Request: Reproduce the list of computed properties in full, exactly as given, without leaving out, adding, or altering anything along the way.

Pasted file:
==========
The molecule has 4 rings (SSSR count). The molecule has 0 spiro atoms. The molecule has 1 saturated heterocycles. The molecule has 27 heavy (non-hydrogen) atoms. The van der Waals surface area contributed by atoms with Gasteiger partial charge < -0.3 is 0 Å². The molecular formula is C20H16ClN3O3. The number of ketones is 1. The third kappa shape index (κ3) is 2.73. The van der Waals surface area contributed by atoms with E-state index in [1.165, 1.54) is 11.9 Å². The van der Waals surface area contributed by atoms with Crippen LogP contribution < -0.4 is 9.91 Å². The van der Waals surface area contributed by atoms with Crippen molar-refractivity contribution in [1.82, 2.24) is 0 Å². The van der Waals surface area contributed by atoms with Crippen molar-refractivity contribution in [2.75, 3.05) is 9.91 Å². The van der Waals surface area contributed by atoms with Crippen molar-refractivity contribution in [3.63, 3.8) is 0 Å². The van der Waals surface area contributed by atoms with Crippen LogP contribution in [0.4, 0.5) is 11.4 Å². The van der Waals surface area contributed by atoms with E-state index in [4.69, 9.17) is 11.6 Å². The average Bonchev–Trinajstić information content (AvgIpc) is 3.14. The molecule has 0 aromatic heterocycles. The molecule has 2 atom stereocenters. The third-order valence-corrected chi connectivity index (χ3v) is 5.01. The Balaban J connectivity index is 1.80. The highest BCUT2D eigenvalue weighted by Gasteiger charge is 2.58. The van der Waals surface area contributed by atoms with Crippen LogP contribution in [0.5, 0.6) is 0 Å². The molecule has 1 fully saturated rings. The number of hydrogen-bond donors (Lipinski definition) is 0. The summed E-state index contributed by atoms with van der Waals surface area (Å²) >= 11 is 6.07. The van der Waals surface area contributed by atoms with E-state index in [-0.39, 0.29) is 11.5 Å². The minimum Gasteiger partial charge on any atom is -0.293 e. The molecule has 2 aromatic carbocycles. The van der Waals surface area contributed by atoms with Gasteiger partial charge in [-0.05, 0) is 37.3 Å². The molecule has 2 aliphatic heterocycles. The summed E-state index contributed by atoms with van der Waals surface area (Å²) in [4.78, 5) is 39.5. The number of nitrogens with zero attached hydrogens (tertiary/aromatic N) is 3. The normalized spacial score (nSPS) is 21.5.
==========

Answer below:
The molecule has 4 rings (SSSR count). The molecule has 0 spiro atoms. The molecule has 1 saturated heterocycles. The molecule has 27 heavy (non-hydrogen) atoms. The van der Waals surface area contributed by atoms with Gasteiger partial charge < -0.3 is 0 Å². The molecular formula is C20H16ClN3O3. The number of ketones is 1. The third kappa shape index (κ3) is 2.73. The van der Waals surface area contributed by atoms with E-state index in [1.165, 1.54) is 11.9 Å². The van der Waals surface area contributed by atoms with Crippen LogP contribution < -0.4 is 9.91 Å². The van der Waals surface area contributed by atoms with Crippen molar-refractivity contribution in [1.82, 2.24) is 0 Å². The van der Waals surface area contributed by atoms with Crippen molar-refractivity contribution in [2.75, 3.05) is 9.91 Å². The van der Waals surface area contributed by atoms with Crippen molar-refractivity contribution in [3.63, 3.8) is 0 Å². The van der Waals surface area contributed by atoms with Crippen LogP contribution in [0.4, 0.5) is 11.4 Å². The van der Waals surface area contributed by atoms with E-state index in [4.69, 9.17) is 11.6 Å². The average Bonchev–Trinajstić information content (AvgIpc) is 3.14. The molecule has 0 aromatic heterocycles. The molecule has 2 atom stereocenters. The third-order valence-corrected chi connectivity index (χ3v) is 5.01. The Balaban J connectivity index is 1.80. The highest BCUT2D eigenvalue weighted by Gasteiger charge is 2.58. The van der Waals surface area contributed by atoms with Crippen LogP contribution in [0.5, 0.6) is 0 Å². The molecule has 1 fully saturated rings. The number of hydrogen-bond donors (Lipinski definition) is 0. The summed E-state index contributed by atoms with van der Waals surface area (Å²) >= 11 is 6.07. The van der Waals surface area contributed by atoms with E-state index in [-0.39, 0.29) is 11.5 Å². The minimum Gasteiger partial charge on any atom is -0.293 e. The molecule has 2 aromatic carbocycles. The van der Waals surface area contributed by atoms with Gasteiger partial charge in [-0.05, 0) is 37.3 Å². The molecule has 2 aliphatic heterocycles. The summed E-state index contributed by atoms with van der Waals surface area (Å²) in [4.78, 5) is 39.5. The number of nitrogens with zero attached hydrogens (tertiary/aromatic N) is 3. The normalized spacial score (nSPS) is 21.5.